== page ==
The Australian Digital Health Agency is expecting the medical profession to make a huge effective financial contribution in time and effort to make a flawed My Health Record System even a very partial success. The profession won’t wear it I believe.
An Efficiency Audit of the #myHealthRecord was published by the Australian National Audit Office (ANAO) on Monday 25 November.
Here is the direct link:
The broad conclusion regarding the Program was as follows in point 6 of the conclusion:
“6. Implementation of the My Health Record system was largely effective.”
However, with that said, the Auditor-General then went on to express significant and important concerns with respect to major aspects of the cyber-security of the system, a lack of a Privacy Impact Assessment of the system following the move to opt-out and aspects of the plans for assessment and realisation of actual benefits from the system.
It is the third area I wish to focus on – not in any way to diminish the importance of the other two – they are key and critical.
Here are the key claimed benefits for the My Health Record:
“Potential health sector economic benefits were estimated from 2017 to 2027, totalling $14.59 billion. The benefit categories identified were as follows – with possible measures:
- ‘Improved health outcomes: if clinicians have greater access to medication information, it will result in avoided hospital admissions and saved lives’ — requiring evidence of reduced hospital admissions, lengths of stay, emergency presentations, and general practice visits;
- ‘A much more efficient health system’ — requiring evidence of reduced healthcare provider time gathering information and communicating with other providers;
- ‘Avoided duplication of diagnostic tests’ — requiring evidence of reduced expenditure on duplicate tests due to better access to pathology and diagnostic imaging information;
- ‘Putting the person at the centre of their healthcare’ — requiring evidence of improved patient self-management through increased use of care plans, mobile apps and advance care plans linked to My Health Record; and
- ‘Enabling innovation and developments in healthcare’ — requiring evidence of system improvements arising from secondary use of data and innovation in care delivery.”
Ignoring the obvious issue of trying to value such totally woolly ill-defined benefits to two decimal places any consideration must be balanced against the total expected investment with is slated to be of the order of $3.3 billion ($1.15B to 2016 and an additional $2.13B to 2027) for hardware, software services and the like.
So what we have is a very rubbery and unsubstantiated claim for benefits based on theory (as the A-G said – “The plan estimated the potential health sector economic benefits from implementing My Health Record as an opt-out model. Estimates were derived from academic studies rather than being extrapolated from actual My Health Record usage, due to a lack of sufficient historical data. Estimates were reviewed by a clinical reference group and clinicians from ADHA and Health. The plan stated that ‘estimates were calculated conservatively’.” With figures of this quality, which are essentially guesses, one wonders how they would know.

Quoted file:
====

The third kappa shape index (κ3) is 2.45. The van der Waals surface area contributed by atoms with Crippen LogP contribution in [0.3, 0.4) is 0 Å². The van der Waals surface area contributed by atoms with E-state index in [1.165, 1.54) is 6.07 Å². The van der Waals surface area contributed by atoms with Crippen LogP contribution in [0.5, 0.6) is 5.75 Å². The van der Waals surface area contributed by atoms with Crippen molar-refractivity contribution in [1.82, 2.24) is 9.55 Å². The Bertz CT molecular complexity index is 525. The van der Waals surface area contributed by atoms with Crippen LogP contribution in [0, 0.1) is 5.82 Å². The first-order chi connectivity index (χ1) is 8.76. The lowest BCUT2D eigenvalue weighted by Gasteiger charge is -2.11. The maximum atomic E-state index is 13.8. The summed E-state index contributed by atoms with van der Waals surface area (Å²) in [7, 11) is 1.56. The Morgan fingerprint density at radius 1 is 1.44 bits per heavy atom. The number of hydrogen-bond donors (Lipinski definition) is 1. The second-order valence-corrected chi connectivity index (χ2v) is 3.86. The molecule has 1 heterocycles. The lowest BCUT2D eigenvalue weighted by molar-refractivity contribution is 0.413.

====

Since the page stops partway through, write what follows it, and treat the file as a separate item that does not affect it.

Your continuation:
The costs are equally unknowable over a decade (what new technology may emerge etc.) but for one important value input which is not accounted for at all.
This is the cost / value of the time devoted by clinical users of the system to use of the system over a decade of usage.
If we assume each GP spends 1 session in total a day (15-20mins) on data entry and review, which would usually be billed at about $80, we can see a very interesting outcome.
The RACGP says the are about 36,000 active GPs.
Assuming 260 working days for $80 each = $20,800 in forgone income for each GP.
Assume 36,000 GPs all are involved at this level and we arrive at $748m p.a. And this assumes no donation to Government coffers from all the specialists (No wonder the ADHA is keen to involve them) which may easily double the total forgone payment while typing and searching for data.
Excluding the PIP payments of $50,000 per practice of which there are about 6300 – $315M in total if they all claim the payment – there is, at least, a net $400M or more of myHealthRecord subsidy to the system operation provided in kind by just GPs if they use it as hoped.
So, in summary, overall, we have a system with very ill-defined benefits, which are a long way out time-wise, being heavily subsidised in kind by the profession, when it does not offer them much they can recognise in value for either them or their patients.
No wonder the level of keenness expressed as recently as a few days agoy by the RACGP President is very low. Even modest use of the system, for little clinical value, costs the GP real income! Things will really have to change a great deal to get any significant GP use of the system and any real quantum of the imagined benefit.
My bet – it just won’t happen!
David More is a retired clinician with a very long term interest in Digital Health and the saga of the #myhealthrecord.